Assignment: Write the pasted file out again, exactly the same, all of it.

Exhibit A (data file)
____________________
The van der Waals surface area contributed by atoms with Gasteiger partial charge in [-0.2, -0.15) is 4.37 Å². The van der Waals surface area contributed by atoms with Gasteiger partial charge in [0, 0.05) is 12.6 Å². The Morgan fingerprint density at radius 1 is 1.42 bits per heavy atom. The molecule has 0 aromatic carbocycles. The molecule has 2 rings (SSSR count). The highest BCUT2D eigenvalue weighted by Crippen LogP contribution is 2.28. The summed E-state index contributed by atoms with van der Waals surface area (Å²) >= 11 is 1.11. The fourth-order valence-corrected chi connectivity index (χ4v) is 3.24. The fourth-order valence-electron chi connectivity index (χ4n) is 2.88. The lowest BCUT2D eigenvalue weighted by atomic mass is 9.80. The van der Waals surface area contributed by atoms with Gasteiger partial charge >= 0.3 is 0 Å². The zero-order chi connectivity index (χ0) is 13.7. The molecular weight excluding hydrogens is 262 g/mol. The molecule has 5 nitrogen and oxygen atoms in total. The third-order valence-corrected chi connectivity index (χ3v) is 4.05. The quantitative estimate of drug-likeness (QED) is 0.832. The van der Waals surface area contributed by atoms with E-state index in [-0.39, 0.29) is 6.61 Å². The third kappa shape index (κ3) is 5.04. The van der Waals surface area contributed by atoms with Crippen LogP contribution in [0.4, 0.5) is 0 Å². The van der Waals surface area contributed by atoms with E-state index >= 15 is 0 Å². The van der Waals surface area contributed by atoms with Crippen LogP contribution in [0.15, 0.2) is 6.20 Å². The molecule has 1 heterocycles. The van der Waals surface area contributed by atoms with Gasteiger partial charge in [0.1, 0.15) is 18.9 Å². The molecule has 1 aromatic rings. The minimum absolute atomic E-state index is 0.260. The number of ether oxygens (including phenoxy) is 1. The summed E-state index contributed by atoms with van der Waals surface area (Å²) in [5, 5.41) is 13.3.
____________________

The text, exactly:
The van der Waals surface area contributed by atoms with Gasteiger partial charge in [-0.2, -0.15) is 4.37 Å². The van der Waals surface area contributed by atoms with Gasteiger partial charge in [0, 0.05) is 12.6 Å². The Morgan fingerprint density at radius 1 is 1.42 bits per heavy atom. The molecule has 0 aromatic carbocycles. The molecule has 2 rings (SSSR count). The highest BCUT2D eigenvalue weighted by Crippen LogP contribution is 2.28. The summed E-state index contributed by atoms with van der Waals surface area (Å²) >= 11 is 1.11. The fourth-order valence-corrected chi connectivity index (χ4v) is 3.24. The fourth-order valence-electron chi connectivity index (χ4n) is 2.88. The lowest BCUT2D eigenvalue weighted by atomic mass is 9.80. The van der Waals surface area contributed by atoms with Gasteiger partial charge >= 0.3 is 0 Å². The zero-order chi connectivity index (χ0) is 13.7. The molecular weight excluding hydrogens is 262 g/mol. The molecule has 5 nitrogen and oxygen atoms in total. The third-order valence-corrected chi connectivity index (χ3v) is 4.05. The quantitative estimate of drug-likeness (QED) is 0.832. The van der Waals surface area contributed by atoms with E-state index in [-0.39, 0.29) is 6.61 Å². The third kappa shape index (κ3) is 5.04. The van der Waals surface area contributed by atoms with Crippen LogP contribution in [0.4, 0.5) is 0 Å². The van der Waals surface area contributed by atoms with E-state index >= 15 is 0 Å². The van der Waals surface area contributed by atoms with Crippen LogP contribution in [0.15, 0.2) is 6.20 Å². The molecule has 1 heterocycles. The van der Waals surface area contributed by atoms with Gasteiger partial charge in [0.1, 0.15) is 18.9 Å². The molecule has 1 aromatic rings. The minimum absolute atomic E-state index is 0.260. The number of ether oxygens (including phenoxy) is 1. The summed E-state index contributed by atoms with van der Waals surface area (Å²) in [5, 5.41) is 13.3.